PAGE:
What to Consider when Purchasing a Smart Camera

Smart Camera

Are you thinking about adding a smart camera to your machine vision application? With all the options available, it can be a struggle to know what camera to pick. Smart cameras come in form factors of all shapes and sizes. And there seems to be an unending limit to their growing feature set.

What Makes a Smart Camera ‘Smart’?

Many cameras now ship with a lens, sensor, and processor. Smart cameras are unique because their primary output isn’t usually an image. They have built-in programming to make a decision or provide some other information based on the image they capture. And they don’t need to be connected to an external PC to do it.

There’s a fine (and blurry) line between the smart camera and embedded vision. Typically, a smart camera will have a more robust processing ability. Smart cameras are also more likely to be used for industrial or scientific applications. Embedded vision is often fitted into other products and may have limited image processing built-in.

Do You Need a Smart Camera?

More and more industries have seen their margins shrink due to increased competition. But expectations to deliver shareholder value have gone up. The growing complexity of automated facilities and the demand to boost revenue per sq. ft. has put space at a premium. Simply put, there’s no space for an external PC at each workcell. Building image processing into a tight form factor is the only viable alternative.

Consider These 8 Factors Before You Buy a Smart Camera

1. Processor. Choosing the right processor is a crucial decision when purchasing your smart camera. Varying features, flexibility, and speed are available that rival PC-based systems and let you process images in real-time.

2. Size. Depending on your application, the form factor may be critical. If you’re like most manufacturers, space is likely of key importance in your facility.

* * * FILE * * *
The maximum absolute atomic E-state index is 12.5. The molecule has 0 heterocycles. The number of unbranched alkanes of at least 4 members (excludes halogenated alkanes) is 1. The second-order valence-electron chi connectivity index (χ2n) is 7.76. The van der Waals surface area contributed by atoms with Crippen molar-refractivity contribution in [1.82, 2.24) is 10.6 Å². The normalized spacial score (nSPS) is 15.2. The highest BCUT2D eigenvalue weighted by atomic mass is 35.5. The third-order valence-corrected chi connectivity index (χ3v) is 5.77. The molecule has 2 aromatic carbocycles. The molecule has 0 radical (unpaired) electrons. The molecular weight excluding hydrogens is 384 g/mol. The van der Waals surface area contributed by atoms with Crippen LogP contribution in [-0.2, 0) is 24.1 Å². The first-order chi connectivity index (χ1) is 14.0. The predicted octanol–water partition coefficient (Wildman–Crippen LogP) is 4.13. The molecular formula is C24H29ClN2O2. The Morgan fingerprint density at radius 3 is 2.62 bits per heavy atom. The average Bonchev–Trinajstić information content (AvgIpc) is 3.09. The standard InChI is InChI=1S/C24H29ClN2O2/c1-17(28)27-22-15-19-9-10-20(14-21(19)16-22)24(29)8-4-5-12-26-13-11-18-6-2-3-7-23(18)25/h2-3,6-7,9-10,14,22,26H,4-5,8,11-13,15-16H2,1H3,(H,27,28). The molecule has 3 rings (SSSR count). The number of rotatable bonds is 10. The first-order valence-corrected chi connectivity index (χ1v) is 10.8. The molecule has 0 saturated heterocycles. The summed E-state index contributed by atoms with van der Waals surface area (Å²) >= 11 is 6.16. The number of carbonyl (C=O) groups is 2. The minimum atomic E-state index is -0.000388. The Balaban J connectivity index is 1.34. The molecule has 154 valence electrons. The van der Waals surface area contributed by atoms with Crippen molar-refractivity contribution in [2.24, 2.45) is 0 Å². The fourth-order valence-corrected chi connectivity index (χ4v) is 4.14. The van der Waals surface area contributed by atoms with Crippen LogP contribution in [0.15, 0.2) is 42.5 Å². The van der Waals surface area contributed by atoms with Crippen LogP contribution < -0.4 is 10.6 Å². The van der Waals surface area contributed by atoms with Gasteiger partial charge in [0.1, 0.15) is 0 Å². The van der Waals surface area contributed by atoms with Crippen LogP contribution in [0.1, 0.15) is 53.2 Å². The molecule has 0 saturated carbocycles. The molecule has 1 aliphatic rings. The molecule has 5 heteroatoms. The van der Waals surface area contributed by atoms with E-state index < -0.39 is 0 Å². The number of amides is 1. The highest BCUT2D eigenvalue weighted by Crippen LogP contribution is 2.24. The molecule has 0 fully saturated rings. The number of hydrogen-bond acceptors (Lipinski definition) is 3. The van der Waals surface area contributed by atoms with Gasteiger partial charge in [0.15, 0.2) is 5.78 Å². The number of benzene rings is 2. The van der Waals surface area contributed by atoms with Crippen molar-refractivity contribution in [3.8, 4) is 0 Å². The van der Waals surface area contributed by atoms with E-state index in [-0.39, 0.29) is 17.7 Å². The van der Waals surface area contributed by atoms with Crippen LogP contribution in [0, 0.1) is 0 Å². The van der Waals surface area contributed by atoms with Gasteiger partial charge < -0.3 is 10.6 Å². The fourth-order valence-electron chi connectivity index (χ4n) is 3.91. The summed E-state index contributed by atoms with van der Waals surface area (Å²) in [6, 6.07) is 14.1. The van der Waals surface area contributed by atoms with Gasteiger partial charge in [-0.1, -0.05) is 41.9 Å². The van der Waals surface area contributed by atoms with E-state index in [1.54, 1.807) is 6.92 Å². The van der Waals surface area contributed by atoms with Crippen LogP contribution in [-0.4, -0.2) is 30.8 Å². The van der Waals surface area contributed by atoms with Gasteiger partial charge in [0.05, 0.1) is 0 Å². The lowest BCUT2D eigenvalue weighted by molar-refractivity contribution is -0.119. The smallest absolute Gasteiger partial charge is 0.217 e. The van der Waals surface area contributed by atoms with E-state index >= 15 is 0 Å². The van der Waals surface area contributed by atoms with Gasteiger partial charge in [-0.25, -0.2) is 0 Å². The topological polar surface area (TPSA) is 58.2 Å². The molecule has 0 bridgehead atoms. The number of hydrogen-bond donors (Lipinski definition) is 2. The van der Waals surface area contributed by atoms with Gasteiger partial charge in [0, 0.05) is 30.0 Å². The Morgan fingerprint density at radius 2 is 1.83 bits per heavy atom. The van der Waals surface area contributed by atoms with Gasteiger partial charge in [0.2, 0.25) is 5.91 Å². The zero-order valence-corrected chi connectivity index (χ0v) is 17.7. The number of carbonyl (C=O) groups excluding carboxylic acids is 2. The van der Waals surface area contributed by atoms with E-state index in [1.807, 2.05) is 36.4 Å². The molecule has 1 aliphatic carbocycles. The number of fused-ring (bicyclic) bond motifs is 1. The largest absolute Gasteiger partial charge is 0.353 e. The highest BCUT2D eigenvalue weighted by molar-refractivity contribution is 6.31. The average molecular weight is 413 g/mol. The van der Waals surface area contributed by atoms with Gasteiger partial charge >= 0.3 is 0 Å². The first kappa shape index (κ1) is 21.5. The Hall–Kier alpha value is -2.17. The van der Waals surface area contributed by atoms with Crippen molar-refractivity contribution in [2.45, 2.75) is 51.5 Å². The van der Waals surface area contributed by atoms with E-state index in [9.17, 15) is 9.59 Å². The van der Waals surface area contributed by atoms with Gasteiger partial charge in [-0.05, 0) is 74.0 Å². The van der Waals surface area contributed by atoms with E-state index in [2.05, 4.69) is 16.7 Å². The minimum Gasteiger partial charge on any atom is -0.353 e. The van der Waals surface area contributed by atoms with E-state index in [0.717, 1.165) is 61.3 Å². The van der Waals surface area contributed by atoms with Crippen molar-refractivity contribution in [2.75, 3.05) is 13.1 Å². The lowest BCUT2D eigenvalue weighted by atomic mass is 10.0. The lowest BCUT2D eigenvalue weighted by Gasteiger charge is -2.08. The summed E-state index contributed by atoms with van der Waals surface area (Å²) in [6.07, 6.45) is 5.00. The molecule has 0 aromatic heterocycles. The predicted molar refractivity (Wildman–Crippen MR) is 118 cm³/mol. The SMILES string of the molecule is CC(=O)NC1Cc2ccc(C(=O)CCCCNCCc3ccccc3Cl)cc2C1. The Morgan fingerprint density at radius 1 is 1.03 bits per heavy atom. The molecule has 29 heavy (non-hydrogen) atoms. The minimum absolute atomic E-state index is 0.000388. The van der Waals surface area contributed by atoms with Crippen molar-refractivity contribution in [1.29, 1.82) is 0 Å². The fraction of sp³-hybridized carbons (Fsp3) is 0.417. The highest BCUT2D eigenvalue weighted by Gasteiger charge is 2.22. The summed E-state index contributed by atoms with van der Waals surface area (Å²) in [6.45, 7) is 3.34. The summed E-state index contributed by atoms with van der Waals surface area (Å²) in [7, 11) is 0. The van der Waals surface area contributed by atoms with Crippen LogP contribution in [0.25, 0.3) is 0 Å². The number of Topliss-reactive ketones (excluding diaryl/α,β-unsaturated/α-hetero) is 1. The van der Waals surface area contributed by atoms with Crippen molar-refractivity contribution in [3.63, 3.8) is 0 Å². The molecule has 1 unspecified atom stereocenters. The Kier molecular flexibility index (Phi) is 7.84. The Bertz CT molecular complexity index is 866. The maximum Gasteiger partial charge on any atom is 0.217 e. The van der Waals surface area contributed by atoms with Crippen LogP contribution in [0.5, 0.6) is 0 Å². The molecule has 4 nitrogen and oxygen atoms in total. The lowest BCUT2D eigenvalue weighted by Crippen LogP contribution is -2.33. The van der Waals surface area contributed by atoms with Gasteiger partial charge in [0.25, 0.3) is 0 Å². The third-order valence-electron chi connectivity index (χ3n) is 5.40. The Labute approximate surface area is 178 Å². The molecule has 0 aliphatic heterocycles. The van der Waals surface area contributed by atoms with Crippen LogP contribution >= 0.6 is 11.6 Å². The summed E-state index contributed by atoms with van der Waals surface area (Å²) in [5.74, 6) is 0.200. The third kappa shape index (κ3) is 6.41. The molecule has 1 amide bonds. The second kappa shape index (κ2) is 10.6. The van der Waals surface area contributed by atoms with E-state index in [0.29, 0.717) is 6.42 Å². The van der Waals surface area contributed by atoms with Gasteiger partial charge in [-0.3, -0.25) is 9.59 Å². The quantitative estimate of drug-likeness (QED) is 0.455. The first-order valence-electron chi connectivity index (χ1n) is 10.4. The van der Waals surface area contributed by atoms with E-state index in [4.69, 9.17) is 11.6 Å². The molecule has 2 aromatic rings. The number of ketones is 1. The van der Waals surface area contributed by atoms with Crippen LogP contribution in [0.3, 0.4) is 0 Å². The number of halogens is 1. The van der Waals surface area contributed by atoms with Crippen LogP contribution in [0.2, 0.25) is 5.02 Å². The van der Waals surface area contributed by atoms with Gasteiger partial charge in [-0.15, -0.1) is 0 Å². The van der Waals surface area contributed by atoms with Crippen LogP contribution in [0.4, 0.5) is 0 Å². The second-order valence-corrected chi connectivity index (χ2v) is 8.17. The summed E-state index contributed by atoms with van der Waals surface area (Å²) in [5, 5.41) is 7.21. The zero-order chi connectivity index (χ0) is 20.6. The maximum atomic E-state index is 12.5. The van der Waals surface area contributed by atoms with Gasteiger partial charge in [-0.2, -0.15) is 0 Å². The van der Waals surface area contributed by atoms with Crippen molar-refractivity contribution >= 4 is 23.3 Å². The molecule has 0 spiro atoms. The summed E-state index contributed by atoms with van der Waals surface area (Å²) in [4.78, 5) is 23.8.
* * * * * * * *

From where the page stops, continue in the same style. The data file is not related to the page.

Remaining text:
3. Sensor. Smart cameras have CMOS and CCD options available. Resolutions from 2 megapixels (MP) and up are available in many models. Some even offer a robust 5 MP

4. Operating System. You’ll need a smart camera with a compatible OS for your automation system. Some cameras use a custom OS. Others offer Linux or Windows to access specific database software or just for familiarity.

5. Software. Easy-to-use software lets integrators and operators set up the camera to perform its function. Some prior programming knowledge is helpful.

6. Distributed vs. Standalone. Smart cameras work great for applications where it makes sense to combine image capture and processing on the same device. But when you need to synchronize multiple cameras and/or processors, a PC-based, distributed system might be best.

7. Durability. Many facilities are harsh environments for sensitive electronics. Smart camera enclosures are available to protect them from dust, liquids, and extreme temperatures.

8. System Integration. Smart cameras are usually only one part of an automation system. The decision or instructions provided by the camera can be sent to everything from robot controllers to cloud servers.

Smart cameras can perform tasks from barcode reading to full part inspection. Let Phase 1 help you pick the right smart camera for your automated system application.